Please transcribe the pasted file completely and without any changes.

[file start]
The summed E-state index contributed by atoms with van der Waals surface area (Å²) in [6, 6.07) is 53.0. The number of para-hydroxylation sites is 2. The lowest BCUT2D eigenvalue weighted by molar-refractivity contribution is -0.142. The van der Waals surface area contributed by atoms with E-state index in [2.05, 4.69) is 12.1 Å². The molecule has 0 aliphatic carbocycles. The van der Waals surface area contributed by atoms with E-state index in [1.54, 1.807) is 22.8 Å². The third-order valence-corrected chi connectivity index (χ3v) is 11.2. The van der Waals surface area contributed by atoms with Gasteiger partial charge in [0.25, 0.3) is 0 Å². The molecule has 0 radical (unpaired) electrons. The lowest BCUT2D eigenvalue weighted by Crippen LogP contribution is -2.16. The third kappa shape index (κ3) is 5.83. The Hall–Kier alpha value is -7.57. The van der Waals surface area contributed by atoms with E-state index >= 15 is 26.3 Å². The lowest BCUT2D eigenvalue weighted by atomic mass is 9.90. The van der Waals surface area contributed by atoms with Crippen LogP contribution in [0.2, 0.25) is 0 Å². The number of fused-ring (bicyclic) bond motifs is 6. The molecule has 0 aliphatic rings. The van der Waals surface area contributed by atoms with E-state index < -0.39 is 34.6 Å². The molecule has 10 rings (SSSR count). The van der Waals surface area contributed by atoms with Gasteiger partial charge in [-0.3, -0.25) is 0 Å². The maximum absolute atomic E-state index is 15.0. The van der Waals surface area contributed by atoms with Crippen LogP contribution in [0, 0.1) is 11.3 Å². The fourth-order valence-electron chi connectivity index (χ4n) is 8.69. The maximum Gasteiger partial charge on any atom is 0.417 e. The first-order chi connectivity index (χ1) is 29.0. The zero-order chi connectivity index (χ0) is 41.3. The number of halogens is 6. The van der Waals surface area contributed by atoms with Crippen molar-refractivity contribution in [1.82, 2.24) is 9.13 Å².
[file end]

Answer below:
The summed E-state index contributed by atoms with van der Waals surface area (Å²) in [6, 6.07) is 53.0. The number of para-hydroxylation sites is 2. The lowest BCUT2D eigenvalue weighted by molar-refractivity contribution is -0.142. The van der Waals surface area contributed by atoms with E-state index in [2.05, 4.69) is 12.1 Å². The molecule has 0 aliphatic carbocycles. The van der Waals surface area contributed by atoms with E-state index in [1.54, 1.807) is 22.8 Å². The third-order valence-corrected chi connectivity index (χ3v) is 11.2. The van der Waals surface area contributed by atoms with Gasteiger partial charge in [0.25, 0.3) is 0 Å². The molecule has 0 radical (unpaired) electrons. The lowest BCUT2D eigenvalue weighted by Crippen LogP contribution is -2.16. The third kappa shape index (κ3) is 5.83. The Hall–Kier alpha value is -7.57. The van der Waals surface area contributed by atoms with E-state index >= 15 is 26.3 Å². The lowest BCUT2D eigenvalue weighted by atomic mass is 9.90. The van der Waals surface area contributed by atoms with Crippen LogP contribution in [0.2, 0.25) is 0 Å². The number of fused-ring (bicyclic) bond motifs is 6. The molecule has 0 aliphatic rings. The van der Waals surface area contributed by atoms with E-state index < -0.39 is 34.6 Å². The molecule has 10 rings (SSSR count). The van der Waals surface area contributed by atoms with Gasteiger partial charge in [-0.3, -0.25) is 0 Å². The maximum absolute atomic E-state index is 15.0. The van der Waals surface area contributed by atoms with Crippen LogP contribution in [0, 0.1) is 11.3 Å². The fourth-order valence-electron chi connectivity index (χ4n) is 8.69. The maximum Gasteiger partial charge on any atom is 0.417 e. The first-order chi connectivity index (χ1) is 29.0. The zero-order chi connectivity index (χ0) is 41.3. The number of halogens is 6. The van der Waals surface area contributed by atoms with Crippen molar-refractivity contribution in [1.82, 2.24) is 9.13 Å².